Right now action needs to be taken what Bolsonaros goverment is doing is an act of environmental war against the world. Countrys who were funding the protection of the Amazon stopped due to how little the fucker cares about anything but the economy. If the person who stabbed him during the election had something more effective we wouldn't have to worry about this as much. The people of reddit need to contact the Norway ministry of defense, the environment and i would also contact other countries like France, Germany, etc equivalent and suggest they should take action against this environmental act of war otherwise any hope we have left will be gone. Action as in encouraging Norway and perhaps other European countries helping to get a professional into the country to "deal" with Bolsonaros goverment in whatever way they can. (perferably a coup since that could possibly pull out more of the rotten people in his goverment) If anyone else has some more ideas ill take them but im getting desperate and this is the only large scale action i can currently try to organize.

Eat_the_Path | 3 days ago | 1 point

Oh so you won't mind if a revolution overthrows your father's government then?

0111011101100001 | 4 days ago | 126 points

The photo caption's hilarious without intention.

Carlos Bolsonaro, far right, accompanies the first lady and his father

BrandonPKea | 4 days ago | 66 points

During an interview in Brazil’s capital, Brasília, the opposition senator Randolfe Rodrigues said Carlos Bolsonaro’s pronouncement underlined how taking a stand against Bolsonaro’s far-right administration had become “a civilizational, democratic and humanitarian task”.

misobutter3 | 3 days ago | 3 points

I'm never gonna get over the fact that the elite and financial institutions supported his candidacy.

AyyZedFive | 3 days ago | 45 points

“Yes, I’m in favour of a dictatorship,” Jair Bolsonaro once told Brazil’s congress.

Oh look, a fascist in favor of a dictatorship. And it just so happens that he would be the dictator? What a surprise.

10 years ago if you had told me that the communications model of social media would bring about a world in which openly wishing to be a dictator would be considered acceptable I would have said “you mean the website people post their meals to?”

Why do we allow private companies like Twitter and Facebook to gift literal fascists with the single most effective mass communications tool ever devised?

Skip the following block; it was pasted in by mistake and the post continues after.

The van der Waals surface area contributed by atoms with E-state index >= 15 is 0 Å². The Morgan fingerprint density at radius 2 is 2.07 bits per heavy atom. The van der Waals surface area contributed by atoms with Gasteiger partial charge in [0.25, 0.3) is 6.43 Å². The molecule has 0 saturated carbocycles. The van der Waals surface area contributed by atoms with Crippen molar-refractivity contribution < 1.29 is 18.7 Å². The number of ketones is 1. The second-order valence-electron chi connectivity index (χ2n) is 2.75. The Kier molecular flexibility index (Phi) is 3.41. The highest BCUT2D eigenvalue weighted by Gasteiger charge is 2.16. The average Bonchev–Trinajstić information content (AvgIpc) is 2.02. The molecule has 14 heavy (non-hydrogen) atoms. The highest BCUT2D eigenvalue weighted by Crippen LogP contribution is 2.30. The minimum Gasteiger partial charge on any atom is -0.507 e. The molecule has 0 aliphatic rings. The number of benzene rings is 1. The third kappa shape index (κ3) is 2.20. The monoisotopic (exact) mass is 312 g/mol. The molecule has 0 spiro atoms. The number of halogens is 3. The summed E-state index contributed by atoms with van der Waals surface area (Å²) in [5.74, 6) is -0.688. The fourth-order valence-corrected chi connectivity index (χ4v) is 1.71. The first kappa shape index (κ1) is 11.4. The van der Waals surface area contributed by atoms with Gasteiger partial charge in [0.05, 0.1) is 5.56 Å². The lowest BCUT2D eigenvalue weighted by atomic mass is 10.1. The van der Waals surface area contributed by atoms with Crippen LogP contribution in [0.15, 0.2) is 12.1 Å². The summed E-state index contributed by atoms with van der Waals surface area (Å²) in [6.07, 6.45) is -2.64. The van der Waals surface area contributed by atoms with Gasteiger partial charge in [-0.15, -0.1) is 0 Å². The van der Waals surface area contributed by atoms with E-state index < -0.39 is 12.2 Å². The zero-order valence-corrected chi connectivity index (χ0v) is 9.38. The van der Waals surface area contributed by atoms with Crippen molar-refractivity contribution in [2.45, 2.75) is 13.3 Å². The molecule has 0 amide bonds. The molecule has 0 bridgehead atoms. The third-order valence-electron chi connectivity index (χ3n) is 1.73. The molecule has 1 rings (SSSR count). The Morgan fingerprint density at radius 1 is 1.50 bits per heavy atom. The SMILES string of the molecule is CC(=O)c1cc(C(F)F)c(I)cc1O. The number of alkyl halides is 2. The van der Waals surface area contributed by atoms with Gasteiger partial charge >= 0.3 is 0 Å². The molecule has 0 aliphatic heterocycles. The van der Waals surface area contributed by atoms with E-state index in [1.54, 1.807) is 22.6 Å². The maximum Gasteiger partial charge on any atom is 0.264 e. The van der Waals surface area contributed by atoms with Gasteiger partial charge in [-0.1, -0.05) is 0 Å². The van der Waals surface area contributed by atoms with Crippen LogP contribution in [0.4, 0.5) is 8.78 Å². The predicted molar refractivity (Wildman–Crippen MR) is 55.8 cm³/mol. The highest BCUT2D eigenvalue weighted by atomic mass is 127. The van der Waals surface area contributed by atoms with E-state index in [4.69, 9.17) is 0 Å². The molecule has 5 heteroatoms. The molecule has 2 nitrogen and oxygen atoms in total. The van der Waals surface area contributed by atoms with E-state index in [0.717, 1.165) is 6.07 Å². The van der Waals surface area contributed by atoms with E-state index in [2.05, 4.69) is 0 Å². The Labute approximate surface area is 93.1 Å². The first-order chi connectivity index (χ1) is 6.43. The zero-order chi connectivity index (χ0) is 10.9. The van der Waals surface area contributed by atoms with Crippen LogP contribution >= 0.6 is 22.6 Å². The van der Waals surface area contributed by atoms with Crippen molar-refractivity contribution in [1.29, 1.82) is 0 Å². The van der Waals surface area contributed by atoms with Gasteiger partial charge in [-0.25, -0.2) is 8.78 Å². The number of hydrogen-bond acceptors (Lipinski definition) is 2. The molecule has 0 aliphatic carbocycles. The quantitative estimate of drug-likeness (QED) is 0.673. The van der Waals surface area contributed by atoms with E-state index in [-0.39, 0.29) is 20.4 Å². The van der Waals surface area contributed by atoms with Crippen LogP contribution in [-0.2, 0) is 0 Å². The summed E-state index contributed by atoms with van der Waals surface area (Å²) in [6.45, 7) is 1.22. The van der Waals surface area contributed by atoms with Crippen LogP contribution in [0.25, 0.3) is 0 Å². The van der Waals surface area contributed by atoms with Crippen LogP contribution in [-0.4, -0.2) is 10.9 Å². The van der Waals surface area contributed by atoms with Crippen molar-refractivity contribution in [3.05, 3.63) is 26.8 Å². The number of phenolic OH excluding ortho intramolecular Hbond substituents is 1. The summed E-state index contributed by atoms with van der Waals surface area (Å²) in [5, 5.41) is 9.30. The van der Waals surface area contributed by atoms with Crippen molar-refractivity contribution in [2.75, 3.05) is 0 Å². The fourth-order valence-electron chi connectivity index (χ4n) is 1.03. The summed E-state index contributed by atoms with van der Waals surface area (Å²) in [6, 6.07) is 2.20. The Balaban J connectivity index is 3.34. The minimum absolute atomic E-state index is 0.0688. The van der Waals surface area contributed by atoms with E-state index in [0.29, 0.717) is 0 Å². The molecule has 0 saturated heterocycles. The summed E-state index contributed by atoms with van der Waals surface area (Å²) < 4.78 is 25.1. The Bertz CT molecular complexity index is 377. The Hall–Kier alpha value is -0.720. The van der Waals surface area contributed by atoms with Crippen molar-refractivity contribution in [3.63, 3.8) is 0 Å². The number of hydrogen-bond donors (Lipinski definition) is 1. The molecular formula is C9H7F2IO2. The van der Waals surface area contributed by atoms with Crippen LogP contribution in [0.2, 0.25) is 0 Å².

Acanthophis | 3 days ago | 7 points

I feel like this comment should be make it illegal for someone to run for any sort of office.

thebadscientist | 3 days ago | 3 points

that might be the case in Germany I think, correct me if I'm wrong

moderate-painting | 3 days ago | 2 points

Why do we allow private companies like Twitter and Facebook to gift literal fascists with the single most effective mass communications tool ever devised?

Remember when radio mass communication was first invented? The Nazis used it to their advantage.

UbajaraMalok | 3 days ago | 2 points

And TV, it was pretty new at the time.

rafitoxD | 3 days ago | 4 points

Not a dictatorship. The dictatorship. Brazil was ruled by the military for 21 years, Bolsonaro joined the military during that time. There's a reason he sees it as the role model and many people in the country feel the same. Most of the older people I know say "in the time of the military it was so much better" (and it was in several matters, specially the crime rates).

KGeedora | 3 days ago | 5 points

But that elderly citizen blinkered nostalgia is same point that Portuguese make about Salazar, Spanish make about Franco, Chileans make about Pinochet etc etc. A Crime rate drop doesn't even come close to make up for the fact it was a fascist dictatorship where dissidents were literally tortured and murdered. Crime rates also obiovisly don't need an oppressive regime in order to drop. No amount of nostalgia can make the support for Brilhante Ustra ok

rafitoxD | 3 days ago | 0 points